The 737MAX "out of control trim" problem is MCAS. That feature is new with the MAX. The earliest 737s in 1967 did not have anything like MCAS. Previous generations of the 737 have had problems, like the rudder, but I don't know of a persistent runaway trim problem. Perhaps you will enlighten us.


Re: What will insurance premiums be ?

"it should have been redesigned, but that would have taken it out of spec as far as 737 pilots certification....They were afraid that the training need would have reduces sales"

You're not far wrong. Redesigning the landing gear and related parts (like wing storage) would have changed too much from the 737 Type Certificate, so the plane would have required all new FAA certification. The product, not the users. Training was also a concern, but independent of the TC. Airlines didn't want to pay for training, and Boeing offered to save that cost.

"so they pushed the engines forwards which made the plane unstable, so they came up with a software bodge to correct the instability. Unstable: engines in front of the center of gravity, so more thrust pushes the airplane nose up."

They did move the engines forwards, but that wasn't the problem. "Center of Thrust" is often not at the "Center of Lift." The problem was that 1) Boeing kept the same "pilot feel" to avoid retraining, 2) To maintain that same pilot experience, they added a feature (MCAS) to alter control behavior...and didn't tell pilots, 3) They used insufficient hardware for MCAS, 4) They botched the MCAS software, and 5) They made safety-critical alerts an optional feature for extra cost.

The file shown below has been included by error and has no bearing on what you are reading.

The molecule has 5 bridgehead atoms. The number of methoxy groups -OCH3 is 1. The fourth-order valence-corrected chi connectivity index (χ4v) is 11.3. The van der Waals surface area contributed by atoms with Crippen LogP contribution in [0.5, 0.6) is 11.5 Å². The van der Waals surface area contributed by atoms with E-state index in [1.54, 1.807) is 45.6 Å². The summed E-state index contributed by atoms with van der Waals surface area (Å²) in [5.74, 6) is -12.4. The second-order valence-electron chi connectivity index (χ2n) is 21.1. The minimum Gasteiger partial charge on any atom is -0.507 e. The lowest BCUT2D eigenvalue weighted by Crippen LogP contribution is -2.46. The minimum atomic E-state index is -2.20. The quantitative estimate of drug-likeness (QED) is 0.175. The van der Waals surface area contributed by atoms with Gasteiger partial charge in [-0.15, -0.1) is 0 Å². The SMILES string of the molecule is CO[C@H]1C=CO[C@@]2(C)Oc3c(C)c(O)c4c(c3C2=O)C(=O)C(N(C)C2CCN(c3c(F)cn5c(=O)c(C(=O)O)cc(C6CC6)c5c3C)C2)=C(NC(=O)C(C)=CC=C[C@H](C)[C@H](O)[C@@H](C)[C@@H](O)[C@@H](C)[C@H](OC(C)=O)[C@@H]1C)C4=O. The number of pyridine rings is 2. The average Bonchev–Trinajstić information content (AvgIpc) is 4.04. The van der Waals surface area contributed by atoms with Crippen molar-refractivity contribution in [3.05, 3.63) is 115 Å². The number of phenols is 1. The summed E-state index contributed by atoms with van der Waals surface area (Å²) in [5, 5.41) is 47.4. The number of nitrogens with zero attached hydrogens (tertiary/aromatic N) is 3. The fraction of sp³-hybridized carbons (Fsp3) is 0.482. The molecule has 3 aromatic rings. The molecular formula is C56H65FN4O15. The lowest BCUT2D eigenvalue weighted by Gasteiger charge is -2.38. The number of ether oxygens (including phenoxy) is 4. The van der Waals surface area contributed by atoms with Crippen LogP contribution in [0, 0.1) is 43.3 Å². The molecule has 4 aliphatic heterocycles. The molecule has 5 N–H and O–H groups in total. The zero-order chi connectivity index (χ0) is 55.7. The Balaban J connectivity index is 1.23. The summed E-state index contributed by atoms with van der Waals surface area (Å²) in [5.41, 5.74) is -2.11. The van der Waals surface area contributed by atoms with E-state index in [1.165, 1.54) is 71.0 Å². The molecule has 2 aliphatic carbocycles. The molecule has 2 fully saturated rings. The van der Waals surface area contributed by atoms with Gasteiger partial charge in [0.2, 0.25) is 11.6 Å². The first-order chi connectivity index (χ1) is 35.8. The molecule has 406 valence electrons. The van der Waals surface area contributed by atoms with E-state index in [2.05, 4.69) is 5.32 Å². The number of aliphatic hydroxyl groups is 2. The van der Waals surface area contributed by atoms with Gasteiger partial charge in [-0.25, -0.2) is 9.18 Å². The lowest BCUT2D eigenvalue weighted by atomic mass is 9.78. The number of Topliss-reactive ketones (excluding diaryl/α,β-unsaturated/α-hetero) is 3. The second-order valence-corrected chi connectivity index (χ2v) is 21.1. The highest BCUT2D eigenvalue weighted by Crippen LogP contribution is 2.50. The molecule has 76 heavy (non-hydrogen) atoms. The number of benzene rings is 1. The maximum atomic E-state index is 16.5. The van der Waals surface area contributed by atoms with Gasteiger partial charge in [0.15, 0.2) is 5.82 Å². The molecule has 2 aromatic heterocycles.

Pilots could be trained to fly the 737MAX without MCAS...just as they could be trained to fly the A320NEO.

If the 737MAX were a pizza, Boeing changed some ingredients. But then added Chrome Yellow so that customers wouldn't be put off by the color. And conned the regulator into letting them not mention it on the label.

Stop tracking me, Google: Austrian citizen files GDPR legal complaint over Android Advertising ID


Re: Google are so full of it

'"in the case of non-account holders, Google does not have the means to verify the identity of data subjects from an Advertising ID" - so they do have the means for 99.9999999% of Android users.'

I agree that Google probably can identify people, but that's not what they said.

Legal statements are risky. No matter what you say, someone will try to use it against you; the less you say, the better. Google gave a very narrow answer, no doubt choosing their least-unfavorable case and hoping to limit the conversation. If their answer were less narrow, maybe they would have to admit something, but it wasn't.

Infosys fires employee who Facebooked 'let's hold hands and share coronavirus'


Re: Valid policy

"If all healthy people were to be infected,we could be back to normal within 2 weeks."

I heard an interview with a doctor, who was asked whether this idea has merit. He replied that it certainly does.

He explained that if COVID-19 were to hit the entire population at once, it would quickly lead to herd immunity because it spreads quickly and survivors of coronaviruses develop immunity.

He noted that the reason we aren't doing this is because, as a society, we're not prepared to accept the high number of people who would die as a result.